Hammerson, the property group, will pay the Treasury £96m when it converts at the start of next year to a tax-efficient Reit structure.
The company was the first major property operator to declare it will become a Reit (real estate investment trust) and yesterday it said the group was on course to do so at the earliest possible date, 1 January 2007.
Reits, a new structure for property businesses, are exempt from income and capital gains taxes, but they must pay out almost all profits as dividends to shareholders - which are taxed - and pay a conversion charge.
Reporting half-year results yesterday, Hammerson said that, on the basis of its portfolio's current valuation, the charge that would be levied, if it were allowed to convert right now, would be £96m. It is unlikely to be much different in January. But that would save £410m of capital gains tax were the company to sell off its UK properties.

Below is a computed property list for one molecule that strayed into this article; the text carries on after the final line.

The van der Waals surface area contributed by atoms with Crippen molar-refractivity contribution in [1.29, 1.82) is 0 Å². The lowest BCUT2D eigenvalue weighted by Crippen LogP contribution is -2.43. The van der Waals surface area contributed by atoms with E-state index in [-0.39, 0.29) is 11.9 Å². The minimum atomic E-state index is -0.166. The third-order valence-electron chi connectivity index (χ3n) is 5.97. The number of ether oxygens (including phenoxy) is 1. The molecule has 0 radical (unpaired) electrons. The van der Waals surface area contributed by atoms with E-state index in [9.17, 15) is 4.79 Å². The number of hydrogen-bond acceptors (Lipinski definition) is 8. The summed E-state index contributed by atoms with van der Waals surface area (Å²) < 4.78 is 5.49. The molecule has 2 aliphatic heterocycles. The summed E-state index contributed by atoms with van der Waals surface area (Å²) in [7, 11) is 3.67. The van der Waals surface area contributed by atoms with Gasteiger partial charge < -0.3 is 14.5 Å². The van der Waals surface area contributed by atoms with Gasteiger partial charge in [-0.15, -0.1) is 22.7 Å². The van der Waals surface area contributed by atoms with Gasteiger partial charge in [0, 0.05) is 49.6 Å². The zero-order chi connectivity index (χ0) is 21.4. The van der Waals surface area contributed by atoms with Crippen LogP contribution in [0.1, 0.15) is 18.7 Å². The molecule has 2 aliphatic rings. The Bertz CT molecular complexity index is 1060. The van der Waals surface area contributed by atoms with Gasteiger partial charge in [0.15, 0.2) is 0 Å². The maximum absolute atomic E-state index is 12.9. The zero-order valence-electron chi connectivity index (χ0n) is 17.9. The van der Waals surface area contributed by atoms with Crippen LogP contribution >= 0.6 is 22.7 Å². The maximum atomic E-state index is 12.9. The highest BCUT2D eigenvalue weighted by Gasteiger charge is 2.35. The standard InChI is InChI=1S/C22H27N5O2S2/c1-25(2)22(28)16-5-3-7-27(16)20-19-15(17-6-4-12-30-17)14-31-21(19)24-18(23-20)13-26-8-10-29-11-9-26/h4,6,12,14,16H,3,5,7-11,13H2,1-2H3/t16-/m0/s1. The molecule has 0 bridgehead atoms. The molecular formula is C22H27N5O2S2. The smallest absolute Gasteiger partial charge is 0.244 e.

John Richards, the chief executive, said that the company hoped to make a good return on the one-off conversion charge, which is levied at a rate of 2 per cent of the value of the property going into a Reit.
"I am confident that we will make a suitable return [on the charge]. Fifteen per cent is the target. That's what we plan to deliver," Mr Richards said.
He said in France, where the company's properties have been in a Reit structure for the past three years, Hammerson had achieved returns of some 20 per cent.
Hammerson reported a 12.3 per cent gain in the net asset value (NAV) of its offices and retail properties in the six months to end-June and said it was confident of further growth in rental income.
"We made good progress in letting space within the office portfolio and maintaining high occupancy levels at our retail scheme ... Momentum has been maintained since end-June," Hammerson said.
Adjusted pre-tax profit for the first six months rose 5 per cent to £44.8m. The interim dividend of 6.38p a share is up 10 per cent.Reuse content